The Pension Schemes Act 2015 has become law after receiving royal assent yesterday.
According to pensions minister Steve Webb, the passing of the Act "marks the culmination of a five-year pensions revolution under this coalition government".
The Act brings the new pension freedoms into force on 6 April 2015 and other "successes since 2010" including auto-enrolment, the pension charge cap, "defined ambition" risk-sharing schemes and "triple lock" protection, which guarantees the rate of basic state pension rises in line with earnings, prices or 2.5% - whichever is higher.
The Act also introduces legislation on the government's retirement guidance service Pension Wise for people claiming to pretend to offer official Pension Wise guidance.
Webb said: "There is a real appetite from employers to offer high-quality pensions for their staff and the new defined ambition pensions made possible by this Act will enable a new generation of better, fairer schemes.
"The Act also protects the new pension freedoms and flexibilities, so people have control of their pension pots, and know it is a criminal offence for scammers to pretend to offer official Pension Wise guidance."
Economic secretary to the treasury Andrea Leadsom said: "Today a new criminal offence comes into effect which means that people passing themselves off as providing the official Pension Wise service will face a fine or prison. This will help ensure Pension Wise is a brand and service that people trust and to protect people from potential scammers."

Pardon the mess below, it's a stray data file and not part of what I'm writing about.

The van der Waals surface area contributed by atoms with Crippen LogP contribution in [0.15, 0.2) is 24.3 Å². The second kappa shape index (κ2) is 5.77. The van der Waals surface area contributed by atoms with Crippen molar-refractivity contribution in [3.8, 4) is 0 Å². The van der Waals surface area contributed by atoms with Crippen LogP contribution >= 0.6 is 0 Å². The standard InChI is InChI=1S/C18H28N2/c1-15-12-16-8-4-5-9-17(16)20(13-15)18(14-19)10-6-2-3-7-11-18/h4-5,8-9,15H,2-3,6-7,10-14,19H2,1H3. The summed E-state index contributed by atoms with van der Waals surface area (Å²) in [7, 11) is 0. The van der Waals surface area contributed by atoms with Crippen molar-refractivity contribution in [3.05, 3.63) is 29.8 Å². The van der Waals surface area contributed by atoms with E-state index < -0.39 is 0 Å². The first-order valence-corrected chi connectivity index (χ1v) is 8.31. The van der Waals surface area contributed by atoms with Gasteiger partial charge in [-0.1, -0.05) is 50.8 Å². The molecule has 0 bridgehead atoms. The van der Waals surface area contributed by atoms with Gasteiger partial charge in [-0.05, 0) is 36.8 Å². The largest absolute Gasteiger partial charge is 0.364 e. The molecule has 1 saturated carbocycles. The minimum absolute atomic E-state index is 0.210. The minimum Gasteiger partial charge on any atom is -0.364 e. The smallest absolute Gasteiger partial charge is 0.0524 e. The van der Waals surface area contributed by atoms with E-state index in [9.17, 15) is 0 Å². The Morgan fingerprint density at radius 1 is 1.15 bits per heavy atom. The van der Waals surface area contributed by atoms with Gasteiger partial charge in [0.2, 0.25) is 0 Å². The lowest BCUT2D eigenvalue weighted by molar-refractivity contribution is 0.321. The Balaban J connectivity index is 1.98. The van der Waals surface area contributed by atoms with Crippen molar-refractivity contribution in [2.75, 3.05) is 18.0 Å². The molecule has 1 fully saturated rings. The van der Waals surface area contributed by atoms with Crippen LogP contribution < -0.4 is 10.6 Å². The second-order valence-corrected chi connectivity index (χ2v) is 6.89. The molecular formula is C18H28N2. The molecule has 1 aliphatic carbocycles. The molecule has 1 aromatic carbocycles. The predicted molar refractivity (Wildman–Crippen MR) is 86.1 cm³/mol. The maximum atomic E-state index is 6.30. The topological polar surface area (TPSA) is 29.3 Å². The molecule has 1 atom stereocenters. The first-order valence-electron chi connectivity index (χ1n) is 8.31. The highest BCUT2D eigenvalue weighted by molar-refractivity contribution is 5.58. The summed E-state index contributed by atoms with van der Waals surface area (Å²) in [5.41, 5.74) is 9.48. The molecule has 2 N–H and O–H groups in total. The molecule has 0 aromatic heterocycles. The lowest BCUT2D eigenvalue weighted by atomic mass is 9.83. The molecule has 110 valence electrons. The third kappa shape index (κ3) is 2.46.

The National Association of Pension Funds (NAPF) welcomed the Act, but said with schemes working "flat out" to implement the reforms in time, the government should speed up to provide "the missing pieces of the puzzle".
Joanne Segars, chief executive at NAPF, said the government needed to ensure all communications to savers were realistic, so savers could "make solid plans for retirement and avoid disappointment".
"To help savers the NAPF has outlined three top tips for taking advantage of the new pension freedoms. These are - be informed, be realistic and take your time," said Segars. "The NAPF is committed to making these reforms work, but ultimately we must not forget it's about savers not voters. They are not a silver bullet to secure the silver ballot."